Property and Casualty Practice Test

Licensing requirements vary by state. However, one element is consistent throughout the U.S. – you must pass a written examination before your license is approved. While each state’s test will vary, the test contains the same basic framework: evaluation of general insurance knowledge and state-specific knowledge of rules and regulations.

General requirements

All states require license candidates to be at least 18 years old, a valid permit to work in the U.S., pass the state licensing examination, and pay applicable license fees (which are separate from the exam fee). Most states also require candidates to pass a criminal background check and have their fingerprints on file. Some states may require proof of continuing education courses in the selected field and proof of financial responsibility.

Test Design

The Property and Casualty licensing examination is a two-hour, 150-170 (depending on the state) multiple-choice question exam consisting of two parts. The first part consists of questions covering general knowledge of products, terms, and concepts. The second part is state-specific and assesses your knowledge of statutes and regulations. Each section includes non-scored questions that are used to validate future test subjects.

The Property and Casualty general knowledge section includes:

  • Types of policies
    • Homeowners
    • Dwelling
    • Commercial
    • Inland marine
    • National Flood Insurance Program
    • Other
      • Earthquake
      • Mobile Home
      • Watercraft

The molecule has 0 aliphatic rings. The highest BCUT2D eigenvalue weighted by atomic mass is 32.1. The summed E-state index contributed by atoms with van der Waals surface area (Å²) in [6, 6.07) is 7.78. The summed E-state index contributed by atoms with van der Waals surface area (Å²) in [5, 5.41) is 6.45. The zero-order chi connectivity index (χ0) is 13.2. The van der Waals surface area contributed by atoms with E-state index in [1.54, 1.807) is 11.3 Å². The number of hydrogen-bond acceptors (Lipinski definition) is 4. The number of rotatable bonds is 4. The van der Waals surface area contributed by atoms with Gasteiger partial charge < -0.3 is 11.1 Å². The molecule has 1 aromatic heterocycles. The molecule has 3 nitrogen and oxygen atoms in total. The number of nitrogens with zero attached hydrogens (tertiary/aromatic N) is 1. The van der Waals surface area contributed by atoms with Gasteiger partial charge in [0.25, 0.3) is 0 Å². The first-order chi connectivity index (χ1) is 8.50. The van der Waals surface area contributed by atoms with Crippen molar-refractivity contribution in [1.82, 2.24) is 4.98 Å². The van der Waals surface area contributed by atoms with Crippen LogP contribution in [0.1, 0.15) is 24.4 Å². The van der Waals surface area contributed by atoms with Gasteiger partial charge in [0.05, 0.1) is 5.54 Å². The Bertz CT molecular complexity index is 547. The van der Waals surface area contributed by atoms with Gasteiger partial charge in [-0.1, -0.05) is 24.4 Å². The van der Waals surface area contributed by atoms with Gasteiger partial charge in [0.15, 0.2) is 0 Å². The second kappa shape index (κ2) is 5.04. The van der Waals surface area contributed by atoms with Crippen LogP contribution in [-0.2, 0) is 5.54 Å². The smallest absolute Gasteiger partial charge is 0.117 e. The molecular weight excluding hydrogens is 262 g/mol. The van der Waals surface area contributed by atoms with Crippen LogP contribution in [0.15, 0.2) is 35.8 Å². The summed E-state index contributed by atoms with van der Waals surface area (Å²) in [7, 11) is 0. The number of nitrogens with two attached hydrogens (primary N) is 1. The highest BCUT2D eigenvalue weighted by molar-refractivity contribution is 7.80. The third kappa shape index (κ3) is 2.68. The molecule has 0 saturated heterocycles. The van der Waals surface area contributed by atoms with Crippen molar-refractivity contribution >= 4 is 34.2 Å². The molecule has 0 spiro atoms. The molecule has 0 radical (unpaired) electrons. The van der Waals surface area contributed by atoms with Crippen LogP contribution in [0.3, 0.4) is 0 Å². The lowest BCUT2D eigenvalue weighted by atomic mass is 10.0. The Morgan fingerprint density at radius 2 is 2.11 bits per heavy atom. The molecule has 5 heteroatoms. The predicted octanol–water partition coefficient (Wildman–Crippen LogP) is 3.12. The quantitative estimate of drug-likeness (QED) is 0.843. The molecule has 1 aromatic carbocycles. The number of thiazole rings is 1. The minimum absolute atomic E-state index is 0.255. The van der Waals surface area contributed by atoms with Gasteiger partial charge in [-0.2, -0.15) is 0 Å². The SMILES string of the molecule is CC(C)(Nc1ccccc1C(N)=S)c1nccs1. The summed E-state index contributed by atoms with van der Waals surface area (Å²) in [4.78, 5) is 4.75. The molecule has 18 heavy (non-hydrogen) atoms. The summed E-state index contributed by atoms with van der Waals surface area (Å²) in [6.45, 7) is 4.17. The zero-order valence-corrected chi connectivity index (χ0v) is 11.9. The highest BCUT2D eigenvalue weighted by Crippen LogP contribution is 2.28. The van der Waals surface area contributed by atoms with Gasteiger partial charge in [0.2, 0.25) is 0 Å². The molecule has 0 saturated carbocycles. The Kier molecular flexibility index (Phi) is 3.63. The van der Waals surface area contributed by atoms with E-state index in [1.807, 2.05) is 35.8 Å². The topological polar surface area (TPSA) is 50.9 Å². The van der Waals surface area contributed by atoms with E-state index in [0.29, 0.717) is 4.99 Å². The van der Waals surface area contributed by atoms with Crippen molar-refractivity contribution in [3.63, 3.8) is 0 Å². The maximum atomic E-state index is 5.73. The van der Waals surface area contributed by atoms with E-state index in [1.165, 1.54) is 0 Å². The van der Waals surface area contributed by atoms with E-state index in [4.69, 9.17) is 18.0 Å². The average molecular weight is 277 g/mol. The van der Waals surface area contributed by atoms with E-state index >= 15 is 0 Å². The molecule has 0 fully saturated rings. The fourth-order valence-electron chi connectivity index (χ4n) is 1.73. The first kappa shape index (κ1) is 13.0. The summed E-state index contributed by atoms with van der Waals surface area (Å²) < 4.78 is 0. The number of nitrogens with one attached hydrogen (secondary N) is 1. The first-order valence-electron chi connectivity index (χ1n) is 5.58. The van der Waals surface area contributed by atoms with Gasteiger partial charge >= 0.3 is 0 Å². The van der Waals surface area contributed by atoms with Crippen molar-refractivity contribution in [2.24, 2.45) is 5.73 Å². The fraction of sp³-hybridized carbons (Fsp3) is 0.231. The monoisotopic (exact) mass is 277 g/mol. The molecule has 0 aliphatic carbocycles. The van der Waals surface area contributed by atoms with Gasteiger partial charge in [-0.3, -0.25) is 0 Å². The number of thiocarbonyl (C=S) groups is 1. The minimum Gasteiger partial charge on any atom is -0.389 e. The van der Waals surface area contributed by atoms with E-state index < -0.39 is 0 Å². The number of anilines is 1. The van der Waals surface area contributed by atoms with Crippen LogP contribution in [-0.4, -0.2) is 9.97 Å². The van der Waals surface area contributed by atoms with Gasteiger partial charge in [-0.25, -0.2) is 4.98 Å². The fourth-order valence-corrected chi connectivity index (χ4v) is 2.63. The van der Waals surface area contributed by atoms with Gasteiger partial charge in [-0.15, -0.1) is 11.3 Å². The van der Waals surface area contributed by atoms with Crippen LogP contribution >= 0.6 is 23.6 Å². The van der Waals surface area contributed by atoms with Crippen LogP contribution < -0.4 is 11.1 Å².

• Farm
      • Windstorm
  • Insurance terms and related concepts
    • Insurance
    • Insurable Interest
    • Risk
    • Hazard
    • Peril
    • Loss
    • Loss Valuation
    • Proximate cause
    • Deductible
    • Indemnity
    • Limits of Liability
    • Coinsurance/Insurance to value
    • Occurrence
    • Cancelation
    • Non-renewal
    • Vacancy and unoccupancy
    • Liability
    • Negligence
    • Binder
    • Endorsements
    • Blanket vs. Specific
  • Policy provisions and Contract Law
    • Declarations
    • Insuring agreement
    • Conditions
    • Exclusions
    • Definition of the insured
    • Duties of the insured
    • Obligations of the insurance company
    • Mortgage rights
    • Proof of loss
    • Notice of claim
    • Appraisal
    • Other Insurance Provision
    • Subrogation
    • Elements of a contract
    • Warranties, representations, and concealment
    • Sources of underwriting information
    • Fair Credit Reporting Act
    • Privacy protection
    • Policy application
    • Terrorism Risk Insurance Act (TRIA)
  • Types of Policies, Bonds, and related terms
    • Commercial general liability
    • Automobile: personal and business
    • Workers Compensation Insurance, Employers Liability Insurance, and Related Issues
    • Crime
    • Bonds
    • Professional Liability
  • Insurance terms and related concepts
    • Risk
    • Hazards
    • Indemnity
    • Insurable Interest
    • Loss valuation
    • Negligence
    • Liability
    • Occurrence
    • Binders
    • Warranties
    • Representation
    • Concealment
    • Deposit premium
    • Audit
    • Certificate of Insurance
    • Law of Large Numbers
    • Pure vs Speculative Risk
    • Endorsements
    • Damage
    • Compliance with provisions of the Fair Credit Reporting Act
  • Policy Provisions
    • Declarations
    • Insuring Agreement
    • Conditions
    • Exclusions and Limitations
    • Definition of the Insured
    • Duties of the Insured after loss
    • Cancelation and non-renewal provisions
    • Supplementary payments
    • Proof of loss